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Pining for Potacre: Margiad Evans, Autobiography and the Welsh Border.

25 Sep 2022 8 minute read
Margiad Evans, Springherne, Ross-on-Wye 1939 (Courtesy Tom Nightingale)

Jim Pratt

Hartwell Bungalow,

My dear Bryher –

It will please you perhaps to hear that the neglected Anglo-Welsh writer you sent to Ireland all those years ago, is named by ten professors of literature as the leading writer (and poet) of her day.

It did please me, but it seemed a long way off, since the writer, like the bee, is always building, always adding fresh cell to cell. This process finished, so is all.

I am now tired, but please write sometime. I think I shall go home to live if I can get there anyhow as I have a longing to see the Black Mountains that sometimes seem to hang from the sky like a rainstorm.

This was the last of some 30 letters Margiad Evans (1909-1958) wrote to her friend and benefactor the writer Bryher.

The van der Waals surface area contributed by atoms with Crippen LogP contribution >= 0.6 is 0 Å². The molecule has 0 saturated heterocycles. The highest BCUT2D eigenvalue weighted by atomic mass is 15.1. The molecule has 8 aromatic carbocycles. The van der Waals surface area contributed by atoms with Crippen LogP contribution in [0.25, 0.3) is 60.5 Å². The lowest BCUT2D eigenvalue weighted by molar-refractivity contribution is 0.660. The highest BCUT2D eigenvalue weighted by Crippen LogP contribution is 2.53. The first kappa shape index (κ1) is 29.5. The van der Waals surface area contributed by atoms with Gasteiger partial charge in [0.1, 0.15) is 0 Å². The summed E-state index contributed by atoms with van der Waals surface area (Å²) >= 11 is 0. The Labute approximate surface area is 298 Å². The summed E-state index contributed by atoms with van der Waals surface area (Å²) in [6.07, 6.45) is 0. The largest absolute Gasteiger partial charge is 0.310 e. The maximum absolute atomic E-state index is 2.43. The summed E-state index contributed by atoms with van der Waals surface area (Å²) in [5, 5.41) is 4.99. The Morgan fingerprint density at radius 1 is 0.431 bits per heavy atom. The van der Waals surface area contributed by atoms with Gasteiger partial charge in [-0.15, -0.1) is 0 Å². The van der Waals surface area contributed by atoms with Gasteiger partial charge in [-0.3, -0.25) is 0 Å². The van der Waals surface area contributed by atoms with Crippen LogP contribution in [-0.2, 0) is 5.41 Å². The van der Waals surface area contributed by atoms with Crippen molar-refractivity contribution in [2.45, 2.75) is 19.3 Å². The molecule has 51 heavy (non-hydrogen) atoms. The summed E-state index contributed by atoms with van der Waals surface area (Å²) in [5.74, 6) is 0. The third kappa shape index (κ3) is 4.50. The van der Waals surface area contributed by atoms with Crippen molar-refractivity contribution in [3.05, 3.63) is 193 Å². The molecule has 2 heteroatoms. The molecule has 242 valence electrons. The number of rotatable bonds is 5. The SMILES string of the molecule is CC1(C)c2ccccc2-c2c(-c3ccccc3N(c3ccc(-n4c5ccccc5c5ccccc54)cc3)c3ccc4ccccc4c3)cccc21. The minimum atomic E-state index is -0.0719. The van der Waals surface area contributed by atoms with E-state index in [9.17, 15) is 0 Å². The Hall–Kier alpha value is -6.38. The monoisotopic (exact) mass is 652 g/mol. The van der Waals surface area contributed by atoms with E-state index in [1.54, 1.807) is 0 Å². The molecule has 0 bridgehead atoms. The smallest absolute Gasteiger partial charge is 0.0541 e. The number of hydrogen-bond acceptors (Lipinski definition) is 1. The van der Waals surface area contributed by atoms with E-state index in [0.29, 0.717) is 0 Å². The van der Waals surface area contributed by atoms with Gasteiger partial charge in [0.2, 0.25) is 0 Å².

In less than six months aged only 49, she was dead. A brain tumour that had blighted the last eight years of life by inducing epilepsy had finally overwhelmed her.


Reading between the lines, it is clear she had come to terms with her mortality, confirmed by an exploratory brain operation in February 1956.

The last year or so had been frightening, painful and deeply distressing as her marriage fractured and she increasingly relied on her 82-yr-old mother to meet her daily physical needs in the tiny four-room cottage that housed also her daughter and husband in a county she hated: Sussex.

In her mind, she sought sanctuary in that one place where previously she had managed to find her soul: Potacre, on the English/Welsh border.

Potacre was surrounded on three sides by a 19-acre arable field, itself enclosed in ancient thorn hedges. The field sloped steeply to the north, down to the Llanerch Brook and was exposed to winds from all directions.

Because of its topography, on the summit of a ridge and within a large field, Potacre feels as if it is beneath a vast bowl of the sky with no impediment to the wind and rain blowing in from Wales.